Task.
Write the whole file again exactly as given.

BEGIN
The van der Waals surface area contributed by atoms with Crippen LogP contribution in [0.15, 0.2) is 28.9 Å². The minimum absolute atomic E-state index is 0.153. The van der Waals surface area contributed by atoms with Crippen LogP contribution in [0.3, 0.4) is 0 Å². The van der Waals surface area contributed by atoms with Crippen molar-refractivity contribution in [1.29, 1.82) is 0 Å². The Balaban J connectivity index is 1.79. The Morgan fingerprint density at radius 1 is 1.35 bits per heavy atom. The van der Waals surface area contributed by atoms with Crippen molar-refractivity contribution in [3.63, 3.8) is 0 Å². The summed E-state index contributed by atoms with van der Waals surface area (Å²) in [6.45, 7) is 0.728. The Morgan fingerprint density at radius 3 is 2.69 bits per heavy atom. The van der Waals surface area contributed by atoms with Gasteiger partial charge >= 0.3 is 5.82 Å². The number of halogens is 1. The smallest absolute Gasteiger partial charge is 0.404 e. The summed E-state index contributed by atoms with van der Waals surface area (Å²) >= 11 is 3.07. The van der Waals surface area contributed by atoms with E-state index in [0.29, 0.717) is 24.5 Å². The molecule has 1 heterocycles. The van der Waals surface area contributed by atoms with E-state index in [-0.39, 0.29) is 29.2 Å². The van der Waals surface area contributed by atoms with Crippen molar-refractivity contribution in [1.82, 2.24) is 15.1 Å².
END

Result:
The van der Waals surface area contributed by atoms with Crippen LogP contribution in [0.15, 0.2) is 28.9 Å². The minimum absolute atomic E-state index is 0.153. The van der Waals surface area contributed by atoms with Crippen LogP contribution in [0.3, 0.4) is 0 Å². The van der Waals surface area contributed by atoms with Crippen molar-refractivity contribution in [1.29, 1.82) is 0 Å². The Balaban J connectivity index is 1.79. The Morgan fingerprint density at radius 1 is 1.35 bits per heavy atom. The van der Waals surface area contributed by atoms with Crippen molar-refractivity contribution in [3.63, 3.8) is 0 Å². The summed E-state index contributed by atoms with van der Waals surface area (Å²) in [6.45, 7) is 0.728. The Morgan fingerprint density at radius 3 is 2.69 bits per heavy atom. The van der Waals surface area contributed by atoms with Gasteiger partial charge >= 0.3 is 5.82 Å². The number of halogens is 1. The smallest absolute Gasteiger partial charge is 0.404 e. The summed E-state index contributed by atoms with van der Waals surface area (Å²) >= 11 is 3.07. The van der Waals surface area contributed by atoms with E-state index in [0.29, 0.717) is 24.5 Å². The molecule has 1 heterocycles. The van der Waals surface area contributed by atoms with E-state index in [-0.39, 0.29) is 29.2 Å². The van der Waals surface area contributed by atoms with Crippen molar-refractivity contribution in [1.82, 2.24) is 15.1 Å².